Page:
Florida Attraction Sues Epic Games Over Virtual Coral Castle in Fortnite

The past week has been remarkably turbulent for popular video game developer Epic Games, and the lawsuit locomotive doesn’t seem to be slowing down anytime soon. Epic might have been ready for a lawsuit against Apple, but it doesn’t look like they saw this other lawsuit coming.

Coral Castle, Inc. (CCI), who operates a museum in southern Florida of the same name, filed a lawsuit last week (August 14) against Epic Games, Inc. (EGI), makers of the hit-sensation video game Fortnite. The initial complaint claims that EGI used the mark CORAL CASTLE in the current season of the Fortnite video game, without CCI’s permission. Aside from the alleged trademark infringement, they are also claiming likelihood of confusion, bad faith, loss of sales and profits, unfair competition, trademark dilution, and that due to EGI’s actions, CCI has “suffered and will suffer damage to its business, reputation and goodwill.”

CCI holds two U.S. trademarks for the mark CORAL CASTLE, and claims common law trademark rights in the marks CORAL CASTLE and CORAL CASTLE MUSEUM EST. 1923 ~ MIAMI, FL.

The Coral Castle is a limestone structure in Florida that features an impressive layout of massive stones. Coral Castle is said to have been constructed from the early 1920s through 1951by “an eccentric Latvian-American named Edward Leedskalnin” (Leedskalnin worked on the project until he passed away in 1951). It is located on the South Dixie Highway in Miami, and while it first operated as a tourist attraction from 1923, it currently operates as a museum.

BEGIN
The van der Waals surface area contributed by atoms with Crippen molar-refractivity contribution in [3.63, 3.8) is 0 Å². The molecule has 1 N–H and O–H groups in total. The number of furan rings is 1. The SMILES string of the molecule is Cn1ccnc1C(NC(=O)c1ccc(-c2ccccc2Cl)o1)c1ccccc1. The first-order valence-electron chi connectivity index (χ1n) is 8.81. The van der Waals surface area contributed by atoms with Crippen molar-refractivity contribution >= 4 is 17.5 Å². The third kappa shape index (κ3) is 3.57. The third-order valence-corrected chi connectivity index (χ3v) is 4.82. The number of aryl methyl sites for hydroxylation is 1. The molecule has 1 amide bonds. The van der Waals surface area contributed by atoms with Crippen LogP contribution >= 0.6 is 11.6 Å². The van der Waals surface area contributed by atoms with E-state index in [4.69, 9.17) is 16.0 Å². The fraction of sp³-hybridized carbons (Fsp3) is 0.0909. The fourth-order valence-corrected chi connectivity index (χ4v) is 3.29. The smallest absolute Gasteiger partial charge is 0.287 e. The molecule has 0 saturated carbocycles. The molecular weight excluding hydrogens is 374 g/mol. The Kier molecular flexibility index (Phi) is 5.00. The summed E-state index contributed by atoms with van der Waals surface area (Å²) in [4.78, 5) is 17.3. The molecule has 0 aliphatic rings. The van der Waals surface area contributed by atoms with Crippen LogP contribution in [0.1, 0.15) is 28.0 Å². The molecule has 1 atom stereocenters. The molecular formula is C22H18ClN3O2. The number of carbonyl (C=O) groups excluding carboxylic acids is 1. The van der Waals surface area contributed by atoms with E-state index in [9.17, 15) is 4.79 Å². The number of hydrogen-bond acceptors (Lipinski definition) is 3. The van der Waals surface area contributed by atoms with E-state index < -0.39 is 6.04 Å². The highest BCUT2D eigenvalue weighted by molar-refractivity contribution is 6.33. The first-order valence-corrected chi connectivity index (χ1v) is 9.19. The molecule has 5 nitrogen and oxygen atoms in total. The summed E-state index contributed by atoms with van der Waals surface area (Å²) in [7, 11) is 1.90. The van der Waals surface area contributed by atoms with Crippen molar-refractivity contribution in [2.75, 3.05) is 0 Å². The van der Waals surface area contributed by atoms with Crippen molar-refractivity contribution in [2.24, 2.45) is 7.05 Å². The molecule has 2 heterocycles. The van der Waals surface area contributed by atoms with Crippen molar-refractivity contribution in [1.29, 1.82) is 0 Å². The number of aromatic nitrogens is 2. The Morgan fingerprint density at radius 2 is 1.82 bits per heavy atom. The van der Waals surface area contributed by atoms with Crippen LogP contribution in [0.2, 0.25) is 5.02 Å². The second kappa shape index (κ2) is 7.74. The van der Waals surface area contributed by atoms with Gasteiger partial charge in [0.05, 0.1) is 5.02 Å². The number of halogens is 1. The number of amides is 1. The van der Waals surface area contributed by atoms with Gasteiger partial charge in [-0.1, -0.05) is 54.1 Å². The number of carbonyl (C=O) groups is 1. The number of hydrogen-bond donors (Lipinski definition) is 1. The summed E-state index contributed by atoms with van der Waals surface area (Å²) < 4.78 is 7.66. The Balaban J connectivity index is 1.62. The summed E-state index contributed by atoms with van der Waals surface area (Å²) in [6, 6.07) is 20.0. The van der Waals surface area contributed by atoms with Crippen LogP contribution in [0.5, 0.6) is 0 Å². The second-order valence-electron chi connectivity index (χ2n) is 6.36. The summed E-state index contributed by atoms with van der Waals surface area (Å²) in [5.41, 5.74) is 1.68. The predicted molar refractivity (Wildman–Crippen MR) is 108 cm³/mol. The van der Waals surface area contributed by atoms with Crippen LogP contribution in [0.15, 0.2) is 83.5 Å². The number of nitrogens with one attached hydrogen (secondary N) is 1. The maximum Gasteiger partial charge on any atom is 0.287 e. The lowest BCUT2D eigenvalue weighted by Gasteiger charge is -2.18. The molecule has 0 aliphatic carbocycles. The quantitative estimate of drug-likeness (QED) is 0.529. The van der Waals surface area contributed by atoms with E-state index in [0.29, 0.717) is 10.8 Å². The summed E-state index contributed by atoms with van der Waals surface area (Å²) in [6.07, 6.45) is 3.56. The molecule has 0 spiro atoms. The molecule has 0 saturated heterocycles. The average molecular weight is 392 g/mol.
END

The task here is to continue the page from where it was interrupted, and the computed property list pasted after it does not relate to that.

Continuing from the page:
CCI also stated in its complaint that Coral Castle is “noted for legends surrounding its creation,” and that the structure is often referred to as “Florida’s Stonehenge,” due to its “mysterious and mythical background.”

In the latest season of Fortnite (which launched the current version on June 17), Epic Games added a virtual Coral Castle, which is a stone structure that might have been intended to replicate the mythical island nation of Atlantis. This makes sense, as a lot of the imagery and promotion for the current season is centered on the DC Comics character “Aquaman,” who was portrayed by Jason Momoa in the 2018 movie of the same name. CCI even acknowledges this in its complaint. It is well noted that DC Comics has heavily associated the character of Aquaman with the aquatic city of Atlantis. The current Fortnite season, which is referred to in the complaint as chapter 2, season 3, features a host of aquatic themed locales, with new locations being revealed as time passes.